By John Hertz: (reprinted from No Direction Home 15) Galaxy’s Edge, the new Land at Disneyland Park devoted to George Lucas’ Star Wars, has a Milk Stand that sells blue milk.
In the Star Wars story, it comes from banthas.
The Disney version is made of coconut and rice, served frozen.
But it reminds me of an adventure in my checkered youth.
I’d read Howard Fast’s 1959 novelette “The Martian Shop” (The Magazine of Fantasy & Science Fiction, November; Robert P. Mills was the editor then). I must have seen it in A Decade of Fantasy and Science Fiction (Mills ed. 1960), held in that public library yet today.
There was an active s-f community where I was living, but I didn’t find it and it didn’t find me. I was introduced to fandom years and miles later.
Just now I went and re-read “The Martian Shop”. It’s a gem. I recommend it to you. Howard Fast himself (1914-2003) is worth attention.
What if, I thought back then in those single-digit years, there was for fun here on Earth a make-believe exoplanetary restaurant presenting ingestible Earth substances in extraordinary ways?
Already my reach exceeded my grasp. Nor had I yet made wide enough acquaintance to have met and loved e.g. nattô (fermented soybeans), so strange that when I went to Japan, years and miles later, most of my Japanese friends recoiled from it, leaving it to me and Shirato Seiichi.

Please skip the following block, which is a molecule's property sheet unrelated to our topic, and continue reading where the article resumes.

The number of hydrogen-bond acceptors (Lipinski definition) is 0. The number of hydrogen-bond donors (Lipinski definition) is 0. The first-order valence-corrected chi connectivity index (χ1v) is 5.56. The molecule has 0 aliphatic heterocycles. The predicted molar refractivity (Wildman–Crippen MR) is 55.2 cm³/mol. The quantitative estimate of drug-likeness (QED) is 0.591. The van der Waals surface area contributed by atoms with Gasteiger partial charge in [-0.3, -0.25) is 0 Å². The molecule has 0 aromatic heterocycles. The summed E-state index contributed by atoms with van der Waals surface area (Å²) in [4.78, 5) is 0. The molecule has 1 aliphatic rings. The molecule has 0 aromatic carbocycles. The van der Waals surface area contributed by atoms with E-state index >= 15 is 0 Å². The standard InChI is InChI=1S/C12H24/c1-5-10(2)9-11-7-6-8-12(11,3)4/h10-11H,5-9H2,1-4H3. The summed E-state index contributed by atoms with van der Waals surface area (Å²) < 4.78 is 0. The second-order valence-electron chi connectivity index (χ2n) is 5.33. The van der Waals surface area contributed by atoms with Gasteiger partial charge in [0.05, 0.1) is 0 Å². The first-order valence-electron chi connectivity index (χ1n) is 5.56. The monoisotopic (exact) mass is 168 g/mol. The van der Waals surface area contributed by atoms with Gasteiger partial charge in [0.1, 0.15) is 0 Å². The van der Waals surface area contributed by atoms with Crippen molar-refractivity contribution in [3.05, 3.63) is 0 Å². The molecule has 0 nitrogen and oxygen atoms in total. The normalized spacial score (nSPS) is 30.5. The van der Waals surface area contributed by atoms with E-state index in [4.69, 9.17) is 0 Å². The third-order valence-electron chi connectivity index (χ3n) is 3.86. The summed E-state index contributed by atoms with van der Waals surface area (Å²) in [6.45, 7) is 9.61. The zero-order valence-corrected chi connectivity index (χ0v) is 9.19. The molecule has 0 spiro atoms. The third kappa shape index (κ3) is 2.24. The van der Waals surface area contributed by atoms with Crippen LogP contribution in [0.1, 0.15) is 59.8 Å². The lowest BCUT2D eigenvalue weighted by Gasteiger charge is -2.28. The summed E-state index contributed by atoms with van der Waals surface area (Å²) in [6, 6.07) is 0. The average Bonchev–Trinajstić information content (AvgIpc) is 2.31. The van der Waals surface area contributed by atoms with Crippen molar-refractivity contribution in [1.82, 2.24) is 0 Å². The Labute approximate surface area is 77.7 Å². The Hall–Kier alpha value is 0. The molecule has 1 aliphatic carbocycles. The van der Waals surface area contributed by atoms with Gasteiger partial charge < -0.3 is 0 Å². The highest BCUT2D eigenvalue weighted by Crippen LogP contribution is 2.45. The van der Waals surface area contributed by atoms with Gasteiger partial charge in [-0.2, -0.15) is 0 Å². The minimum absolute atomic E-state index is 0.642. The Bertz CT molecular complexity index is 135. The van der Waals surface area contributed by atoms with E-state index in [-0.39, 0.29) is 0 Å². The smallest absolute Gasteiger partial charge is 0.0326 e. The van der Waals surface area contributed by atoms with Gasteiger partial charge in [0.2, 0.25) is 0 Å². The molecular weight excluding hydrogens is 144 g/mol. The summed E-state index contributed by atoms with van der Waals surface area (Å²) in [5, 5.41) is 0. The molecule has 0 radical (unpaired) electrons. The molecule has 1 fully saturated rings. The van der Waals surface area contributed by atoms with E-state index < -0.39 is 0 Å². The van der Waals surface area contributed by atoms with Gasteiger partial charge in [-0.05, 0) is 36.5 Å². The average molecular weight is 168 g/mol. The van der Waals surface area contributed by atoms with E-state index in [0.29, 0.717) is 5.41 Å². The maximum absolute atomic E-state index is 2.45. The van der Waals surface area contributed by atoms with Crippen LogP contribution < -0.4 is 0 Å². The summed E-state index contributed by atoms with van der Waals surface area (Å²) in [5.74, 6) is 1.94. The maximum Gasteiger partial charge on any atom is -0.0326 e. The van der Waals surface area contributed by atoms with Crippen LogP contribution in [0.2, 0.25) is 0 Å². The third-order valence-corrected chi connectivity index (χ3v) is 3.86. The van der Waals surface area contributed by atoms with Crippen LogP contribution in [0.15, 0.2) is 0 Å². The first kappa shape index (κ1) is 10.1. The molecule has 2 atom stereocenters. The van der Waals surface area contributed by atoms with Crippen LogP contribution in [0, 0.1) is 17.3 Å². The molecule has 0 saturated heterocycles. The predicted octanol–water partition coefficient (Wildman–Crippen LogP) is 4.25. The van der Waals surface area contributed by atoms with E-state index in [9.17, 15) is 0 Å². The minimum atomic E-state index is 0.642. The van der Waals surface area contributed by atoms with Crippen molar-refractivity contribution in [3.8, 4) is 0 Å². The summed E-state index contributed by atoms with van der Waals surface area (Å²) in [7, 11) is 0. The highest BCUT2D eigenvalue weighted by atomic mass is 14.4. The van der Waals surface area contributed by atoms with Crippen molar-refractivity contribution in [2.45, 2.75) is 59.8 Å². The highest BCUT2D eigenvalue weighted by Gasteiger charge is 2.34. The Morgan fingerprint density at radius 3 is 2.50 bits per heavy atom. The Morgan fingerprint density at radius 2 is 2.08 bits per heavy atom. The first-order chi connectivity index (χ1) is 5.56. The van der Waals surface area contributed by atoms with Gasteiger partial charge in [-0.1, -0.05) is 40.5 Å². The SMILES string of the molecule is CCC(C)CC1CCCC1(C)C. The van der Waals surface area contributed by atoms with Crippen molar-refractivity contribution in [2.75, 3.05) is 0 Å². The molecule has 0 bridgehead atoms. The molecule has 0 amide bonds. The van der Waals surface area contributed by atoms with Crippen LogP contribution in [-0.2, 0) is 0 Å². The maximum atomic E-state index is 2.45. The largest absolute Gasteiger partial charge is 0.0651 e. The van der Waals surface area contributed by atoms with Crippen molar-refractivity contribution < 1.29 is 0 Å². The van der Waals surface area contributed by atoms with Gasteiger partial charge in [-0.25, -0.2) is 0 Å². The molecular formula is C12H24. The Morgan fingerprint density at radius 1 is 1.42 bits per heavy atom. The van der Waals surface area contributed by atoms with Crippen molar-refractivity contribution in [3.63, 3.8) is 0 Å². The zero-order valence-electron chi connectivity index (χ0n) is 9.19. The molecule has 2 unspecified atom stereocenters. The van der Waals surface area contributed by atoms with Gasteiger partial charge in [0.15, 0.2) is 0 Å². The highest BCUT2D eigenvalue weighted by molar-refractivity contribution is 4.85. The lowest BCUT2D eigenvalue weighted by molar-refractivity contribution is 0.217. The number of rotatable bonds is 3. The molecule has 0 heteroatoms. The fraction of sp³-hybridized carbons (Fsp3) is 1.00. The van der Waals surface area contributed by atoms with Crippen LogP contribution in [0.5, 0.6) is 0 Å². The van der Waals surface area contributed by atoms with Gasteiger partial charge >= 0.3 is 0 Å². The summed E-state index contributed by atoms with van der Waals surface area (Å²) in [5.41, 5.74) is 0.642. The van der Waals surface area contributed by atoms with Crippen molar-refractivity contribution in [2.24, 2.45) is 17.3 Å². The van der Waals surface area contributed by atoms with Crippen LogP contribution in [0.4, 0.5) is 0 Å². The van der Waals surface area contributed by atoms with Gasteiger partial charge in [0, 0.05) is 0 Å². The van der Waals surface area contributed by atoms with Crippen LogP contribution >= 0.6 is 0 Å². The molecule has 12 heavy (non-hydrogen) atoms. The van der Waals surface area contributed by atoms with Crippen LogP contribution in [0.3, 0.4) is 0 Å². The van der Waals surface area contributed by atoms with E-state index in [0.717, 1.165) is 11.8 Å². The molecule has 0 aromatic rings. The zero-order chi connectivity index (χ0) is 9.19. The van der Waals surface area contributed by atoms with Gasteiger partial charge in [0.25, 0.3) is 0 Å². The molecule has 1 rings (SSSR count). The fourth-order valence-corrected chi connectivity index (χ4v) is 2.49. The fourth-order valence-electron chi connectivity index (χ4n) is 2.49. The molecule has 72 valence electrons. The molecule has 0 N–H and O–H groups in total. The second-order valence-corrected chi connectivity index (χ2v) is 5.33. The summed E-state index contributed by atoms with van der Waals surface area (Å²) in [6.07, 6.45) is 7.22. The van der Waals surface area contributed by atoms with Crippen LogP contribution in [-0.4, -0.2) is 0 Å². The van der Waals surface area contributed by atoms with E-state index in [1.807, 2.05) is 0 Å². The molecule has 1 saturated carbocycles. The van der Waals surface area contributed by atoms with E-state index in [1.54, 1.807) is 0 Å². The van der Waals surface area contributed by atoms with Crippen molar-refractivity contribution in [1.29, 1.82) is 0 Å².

I did know hypotheses should be tested. What would be within my grasp? Milk was a daily food in that house. I studied a box of food-coloring bottles. What if I made up some blue milk? Not yet having heard sung “Do not ask your mother. Who do you think let the demons in?” I asked her. She said (I paraphrase) Have fun, dear.
Breakfast cereals were a daily food in that house. I put blue milk on mine and sat at table with everyone else. They recoiled. I went to the refrigerator and came back with a glass of blue milk. It stood at my place. I drank. Worse. I offered some to the rest. Oh, oh, oh.
Had I not been a child of that house — and, I confess, known — I’d have been ostracized. They’d have found ostraka even if they had to smash pots into sherds to get them. I tried to explain. “It’s just blue with food coloring,” I said. No.
Years and miles later a great enterprise — oops, wrong star — remember dialing Long Distance and hearing “What star are you calling?” in the Van Vogt story? — realized a pinnacle of strangeness would be blue milk.
I try not to think of vindication. Vindicators were the wretched bombers in Fail-Safe (E. Burdick & H. Wheeler, 1962). But still.